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The emergency temporary standard (“ETS”) issued by the U.S. Occupational Safety and Health Administration (OSHA) on November 4, 2021 (here), mandating COVID-19 vaccinations or testing for all employers with 100 or more employees was stayed by the U.S. Court of Appeals for the Fifth Circuit on November 12, 2021 (opinion here). As a result, OSHA has suspended the implementation and enforcement of the ETS pending further developments in the litigation. The numerous cases challenging the ETS have now been consolidated, and the U.S. Court of Appeals for the Sixth Circuit will decide whether the ETS should be enjoined, modified, or upheld. As of today, the Sixth Circuit has not set a schedule for briefing and argument in the case. Regardless of the decision by the Sixth Circuit, it is likely that the U.S. Supreme Court will ultimately decide whether the ETS can be implemented and enforced by OSHA.

The practical effect of the ETS being stayed is that the compliance deadlines of December 5, 2021, and January 4, 2022, are unlikely to be enforced. Although OSHA has suspended implementation and enforcement, it has not issued any statement extending those deadlines. However, a decision by the Sixth Circuit could be handed down at any time, which could result in covered employers having to implement and comply with the ETS in a very short timeframe. Although the strategy is not free from doubt, on balance we believe that covered employers should continue to develop their vaccination or testing policies and other procedures in order to be prepared to comply with the ETS if the Sixth Circuit or Supreme Court rule that the ETS can be implemented and enforced by OSHA. The stay of the ETS has no effect on the deadlines for federal contractors and subcontractors covered by the Safer Federal Workforce Task Force COVID-19 Workplace Safety Guidance and employers who provide healthcare services and are subject to the Healthcare ETS.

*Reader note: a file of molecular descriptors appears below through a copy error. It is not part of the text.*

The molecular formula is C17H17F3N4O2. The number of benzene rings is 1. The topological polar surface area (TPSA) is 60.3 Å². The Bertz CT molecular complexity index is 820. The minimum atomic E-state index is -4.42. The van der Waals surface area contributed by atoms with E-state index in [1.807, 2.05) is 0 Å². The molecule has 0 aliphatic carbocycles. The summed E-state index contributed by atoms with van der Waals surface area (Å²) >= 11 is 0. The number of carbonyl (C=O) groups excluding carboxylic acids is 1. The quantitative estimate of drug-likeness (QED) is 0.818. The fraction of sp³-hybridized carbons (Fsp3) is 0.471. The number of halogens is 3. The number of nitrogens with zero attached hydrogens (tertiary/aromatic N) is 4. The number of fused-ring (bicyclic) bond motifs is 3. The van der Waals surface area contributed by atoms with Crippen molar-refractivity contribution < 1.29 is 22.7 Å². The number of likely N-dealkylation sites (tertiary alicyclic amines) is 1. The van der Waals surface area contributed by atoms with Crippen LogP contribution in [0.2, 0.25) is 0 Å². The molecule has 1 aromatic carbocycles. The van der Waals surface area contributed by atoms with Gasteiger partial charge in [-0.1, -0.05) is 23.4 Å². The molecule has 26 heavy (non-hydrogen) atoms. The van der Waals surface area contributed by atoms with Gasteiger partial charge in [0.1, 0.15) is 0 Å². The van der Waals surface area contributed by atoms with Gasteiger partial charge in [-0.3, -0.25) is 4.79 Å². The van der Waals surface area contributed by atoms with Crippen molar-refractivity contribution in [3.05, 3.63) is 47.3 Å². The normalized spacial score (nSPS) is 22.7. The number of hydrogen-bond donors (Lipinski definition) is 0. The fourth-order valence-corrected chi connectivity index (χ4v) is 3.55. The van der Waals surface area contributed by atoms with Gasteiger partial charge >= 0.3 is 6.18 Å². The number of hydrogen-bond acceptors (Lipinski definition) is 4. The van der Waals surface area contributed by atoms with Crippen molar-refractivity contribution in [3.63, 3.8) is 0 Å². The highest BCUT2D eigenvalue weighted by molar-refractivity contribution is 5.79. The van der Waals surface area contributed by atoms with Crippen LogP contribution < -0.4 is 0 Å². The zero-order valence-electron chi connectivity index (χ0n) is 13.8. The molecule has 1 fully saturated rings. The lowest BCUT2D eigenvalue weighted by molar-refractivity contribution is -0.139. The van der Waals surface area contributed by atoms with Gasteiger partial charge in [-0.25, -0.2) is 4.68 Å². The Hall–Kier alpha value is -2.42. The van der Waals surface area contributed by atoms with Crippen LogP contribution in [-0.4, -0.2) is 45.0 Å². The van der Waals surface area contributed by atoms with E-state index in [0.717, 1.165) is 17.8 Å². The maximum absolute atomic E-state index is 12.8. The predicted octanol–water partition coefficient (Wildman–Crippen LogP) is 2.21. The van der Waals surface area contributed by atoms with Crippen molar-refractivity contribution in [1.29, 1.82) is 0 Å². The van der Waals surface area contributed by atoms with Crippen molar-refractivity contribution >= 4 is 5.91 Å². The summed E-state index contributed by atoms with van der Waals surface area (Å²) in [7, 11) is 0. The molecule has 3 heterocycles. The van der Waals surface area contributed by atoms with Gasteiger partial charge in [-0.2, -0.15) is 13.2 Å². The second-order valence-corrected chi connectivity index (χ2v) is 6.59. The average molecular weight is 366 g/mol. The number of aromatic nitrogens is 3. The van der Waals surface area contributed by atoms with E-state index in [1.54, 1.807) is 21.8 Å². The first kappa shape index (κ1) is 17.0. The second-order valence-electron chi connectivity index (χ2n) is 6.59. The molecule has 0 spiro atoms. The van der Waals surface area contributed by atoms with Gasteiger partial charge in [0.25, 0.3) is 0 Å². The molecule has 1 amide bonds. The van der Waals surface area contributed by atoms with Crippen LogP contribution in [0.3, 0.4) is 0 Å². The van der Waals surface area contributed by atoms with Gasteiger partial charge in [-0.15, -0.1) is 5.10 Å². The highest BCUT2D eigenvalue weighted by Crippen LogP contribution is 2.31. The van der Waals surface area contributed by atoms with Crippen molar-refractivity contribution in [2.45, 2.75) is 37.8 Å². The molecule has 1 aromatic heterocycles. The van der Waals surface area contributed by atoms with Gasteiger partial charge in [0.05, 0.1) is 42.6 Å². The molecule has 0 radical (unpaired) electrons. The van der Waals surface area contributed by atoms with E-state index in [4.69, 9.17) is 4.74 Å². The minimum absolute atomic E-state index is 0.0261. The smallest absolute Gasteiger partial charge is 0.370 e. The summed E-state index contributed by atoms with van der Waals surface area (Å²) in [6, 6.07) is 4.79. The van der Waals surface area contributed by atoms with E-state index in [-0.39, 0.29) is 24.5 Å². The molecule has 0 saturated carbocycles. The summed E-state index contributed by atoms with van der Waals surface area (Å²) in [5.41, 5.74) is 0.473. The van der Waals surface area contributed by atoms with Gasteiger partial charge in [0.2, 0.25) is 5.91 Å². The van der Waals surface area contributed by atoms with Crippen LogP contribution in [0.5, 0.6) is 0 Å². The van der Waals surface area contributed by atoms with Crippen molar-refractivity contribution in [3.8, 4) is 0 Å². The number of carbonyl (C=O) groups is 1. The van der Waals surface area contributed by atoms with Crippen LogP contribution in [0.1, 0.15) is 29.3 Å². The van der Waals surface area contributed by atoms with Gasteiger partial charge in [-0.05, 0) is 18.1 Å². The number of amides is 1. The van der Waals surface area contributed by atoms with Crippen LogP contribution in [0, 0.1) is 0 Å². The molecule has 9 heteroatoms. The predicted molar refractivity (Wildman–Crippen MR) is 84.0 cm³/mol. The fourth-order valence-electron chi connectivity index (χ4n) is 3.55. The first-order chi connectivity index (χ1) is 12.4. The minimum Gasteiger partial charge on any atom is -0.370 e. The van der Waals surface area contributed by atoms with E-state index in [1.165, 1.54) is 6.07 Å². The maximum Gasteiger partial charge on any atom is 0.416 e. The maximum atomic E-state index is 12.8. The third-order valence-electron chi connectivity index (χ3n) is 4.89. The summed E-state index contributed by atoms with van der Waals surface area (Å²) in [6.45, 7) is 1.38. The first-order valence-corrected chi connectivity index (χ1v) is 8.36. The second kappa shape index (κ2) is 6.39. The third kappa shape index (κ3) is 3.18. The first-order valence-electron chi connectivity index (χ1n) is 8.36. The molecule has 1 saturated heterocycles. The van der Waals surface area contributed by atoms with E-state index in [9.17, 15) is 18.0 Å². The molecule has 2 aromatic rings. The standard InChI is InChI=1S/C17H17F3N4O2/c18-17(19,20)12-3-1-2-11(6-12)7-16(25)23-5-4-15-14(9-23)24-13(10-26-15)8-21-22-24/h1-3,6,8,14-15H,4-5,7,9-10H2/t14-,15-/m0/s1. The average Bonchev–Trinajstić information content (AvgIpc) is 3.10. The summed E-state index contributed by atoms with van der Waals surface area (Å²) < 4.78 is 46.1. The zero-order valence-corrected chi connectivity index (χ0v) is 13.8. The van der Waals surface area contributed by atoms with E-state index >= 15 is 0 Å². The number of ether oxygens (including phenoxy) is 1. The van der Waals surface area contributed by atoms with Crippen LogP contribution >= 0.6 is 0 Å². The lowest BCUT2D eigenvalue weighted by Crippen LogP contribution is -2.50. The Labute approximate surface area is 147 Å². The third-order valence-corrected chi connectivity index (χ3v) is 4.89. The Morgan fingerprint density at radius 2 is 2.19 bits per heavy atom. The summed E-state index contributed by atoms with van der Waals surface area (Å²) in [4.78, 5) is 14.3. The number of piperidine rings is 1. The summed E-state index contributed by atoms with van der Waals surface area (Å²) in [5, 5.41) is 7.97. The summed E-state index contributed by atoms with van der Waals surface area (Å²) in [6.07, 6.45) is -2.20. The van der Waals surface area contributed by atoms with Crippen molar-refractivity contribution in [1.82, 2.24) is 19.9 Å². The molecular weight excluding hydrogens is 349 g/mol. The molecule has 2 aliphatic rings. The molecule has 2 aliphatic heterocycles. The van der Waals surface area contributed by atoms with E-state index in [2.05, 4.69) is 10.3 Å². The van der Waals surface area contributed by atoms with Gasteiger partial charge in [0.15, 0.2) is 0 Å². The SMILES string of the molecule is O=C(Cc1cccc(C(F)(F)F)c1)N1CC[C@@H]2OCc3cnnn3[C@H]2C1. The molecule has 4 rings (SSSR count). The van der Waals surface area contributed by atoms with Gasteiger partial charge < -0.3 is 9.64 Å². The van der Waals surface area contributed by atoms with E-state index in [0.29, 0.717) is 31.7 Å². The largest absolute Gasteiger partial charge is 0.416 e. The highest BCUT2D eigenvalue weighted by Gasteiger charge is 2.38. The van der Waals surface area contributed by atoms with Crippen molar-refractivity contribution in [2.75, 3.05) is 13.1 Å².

As always, the foregoing is for informational purposes only, does not constitute legal advice regarding any particular situation, and should not be relied on as such. Please contact one of our labor and employment lawyers if you have any questions.

 This update was prepared by Kevin A. Sullivan and Charles S. Elbert.